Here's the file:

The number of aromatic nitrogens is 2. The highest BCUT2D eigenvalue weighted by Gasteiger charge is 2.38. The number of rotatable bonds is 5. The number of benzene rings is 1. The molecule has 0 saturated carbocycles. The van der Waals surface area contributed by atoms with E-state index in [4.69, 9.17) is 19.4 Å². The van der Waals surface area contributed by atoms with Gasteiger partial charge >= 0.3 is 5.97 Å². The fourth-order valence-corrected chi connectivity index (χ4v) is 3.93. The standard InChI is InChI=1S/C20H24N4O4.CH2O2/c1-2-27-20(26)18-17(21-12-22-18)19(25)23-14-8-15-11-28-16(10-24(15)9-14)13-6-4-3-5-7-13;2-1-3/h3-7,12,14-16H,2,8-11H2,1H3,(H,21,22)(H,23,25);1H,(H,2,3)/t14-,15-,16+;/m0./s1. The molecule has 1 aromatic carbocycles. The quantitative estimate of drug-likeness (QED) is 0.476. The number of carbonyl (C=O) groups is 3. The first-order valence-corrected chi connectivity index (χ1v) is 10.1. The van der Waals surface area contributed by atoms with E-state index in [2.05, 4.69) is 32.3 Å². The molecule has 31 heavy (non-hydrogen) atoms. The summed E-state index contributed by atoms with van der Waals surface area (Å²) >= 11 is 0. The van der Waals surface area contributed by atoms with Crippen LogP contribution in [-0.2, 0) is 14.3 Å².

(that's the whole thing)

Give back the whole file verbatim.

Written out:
The number of aromatic nitrogens is 2. The highest BCUT2D eigenvalue weighted by Gasteiger charge is 2.38. The number of rotatable bonds is 5. The number of benzene rings is 1. The molecule has 0 saturated carbocycles. The van der Waals surface area contributed by atoms with E-state index in [4.69, 9.17) is 19.4 Å². The van der Waals surface area contributed by atoms with Gasteiger partial charge >= 0.3 is 5.97 Å². The fourth-order valence-corrected chi connectivity index (χ4v) is 3.93. The standard InChI is InChI=1S/C20H24N4O4.CH2O2/c1-2-27-20(26)18-17(21-12-22-18)19(25)23-14-8-15-11-28-16(10-24(15)9-14)13-6-4-3-5-7-13;2-1-3/h3-7,12,14-16H,2,8-11H2,1H3,(H,21,22)(H,23,25);1H,(H,2,3)/t14-,15-,16+;/m0./s1. The molecule has 1 aromatic carbocycles. The quantitative estimate of drug-likeness (QED) is 0.476. The number of carbonyl (C=O) groups is 3. The first-order valence-corrected chi connectivity index (χ1v) is 10.1. The van der Waals surface area contributed by atoms with E-state index in [2.05, 4.69) is 32.3 Å². The molecule has 31 heavy (non-hydrogen) atoms. The summed E-state index contributed by atoms with van der Waals surface area (Å²) >= 11 is 0. The van der Waals surface area contributed by atoms with Crippen LogP contribution in [-0.2, 0) is 14.3 Å².